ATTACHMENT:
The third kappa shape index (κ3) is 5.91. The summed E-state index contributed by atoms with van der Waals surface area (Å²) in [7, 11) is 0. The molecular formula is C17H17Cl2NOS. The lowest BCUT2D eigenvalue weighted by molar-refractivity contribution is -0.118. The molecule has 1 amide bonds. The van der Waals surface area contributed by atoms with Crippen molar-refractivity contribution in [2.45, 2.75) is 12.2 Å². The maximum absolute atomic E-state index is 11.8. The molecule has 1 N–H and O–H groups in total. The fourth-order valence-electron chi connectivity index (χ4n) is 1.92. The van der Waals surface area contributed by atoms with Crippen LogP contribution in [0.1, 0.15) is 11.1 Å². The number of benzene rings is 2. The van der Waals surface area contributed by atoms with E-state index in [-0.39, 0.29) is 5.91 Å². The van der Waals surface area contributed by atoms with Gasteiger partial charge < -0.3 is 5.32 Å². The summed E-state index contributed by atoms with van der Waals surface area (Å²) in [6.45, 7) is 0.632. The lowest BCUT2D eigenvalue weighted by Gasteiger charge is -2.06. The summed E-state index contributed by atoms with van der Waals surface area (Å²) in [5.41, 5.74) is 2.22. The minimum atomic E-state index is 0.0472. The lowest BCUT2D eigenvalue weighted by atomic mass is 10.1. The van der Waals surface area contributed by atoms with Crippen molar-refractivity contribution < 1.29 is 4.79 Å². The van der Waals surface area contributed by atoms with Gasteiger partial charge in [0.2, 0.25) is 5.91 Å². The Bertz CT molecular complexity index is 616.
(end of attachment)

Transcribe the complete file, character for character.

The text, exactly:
The third kappa shape index (κ3) is 5.91. The summed E-state index contributed by atoms with van der Waals surface area (Å²) in [7, 11) is 0. The molecular formula is C17H17Cl2NOS. The lowest BCUT2D eigenvalue weighted by molar-refractivity contribution is -0.118. The molecule has 1 amide bonds. The van der Waals surface area contributed by atoms with Crippen molar-refractivity contribution in [2.45, 2.75) is 12.2 Å². The maximum absolute atomic E-state index is 11.8. The molecule has 1 N–H and O–H groups in total. The fourth-order valence-electron chi connectivity index (χ4n) is 1.92. The van der Waals surface area contributed by atoms with Crippen LogP contribution in [0.1, 0.15) is 11.1 Å². The number of benzene rings is 2. The van der Waals surface area contributed by atoms with E-state index in [-0.39, 0.29) is 5.91 Å². The van der Waals surface area contributed by atoms with Gasteiger partial charge < -0.3 is 5.32 Å². The summed E-state index contributed by atoms with van der Waals surface area (Å²) in [6.45, 7) is 0.632. The lowest BCUT2D eigenvalue weighted by Gasteiger charge is -2.06. The summed E-state index contributed by atoms with van der Waals surface area (Å²) in [5.41, 5.74) is 2.22. The minimum atomic E-state index is 0.0472. The lowest BCUT2D eigenvalue weighted by atomic mass is 10.1. The van der Waals surface area contributed by atoms with Crippen molar-refractivity contribution < 1.29 is 4.79 Å². The van der Waals surface area contributed by atoms with Gasteiger partial charge in [0.2, 0.25) is 5.91 Å². The Bertz CT molecular complexity index is 616.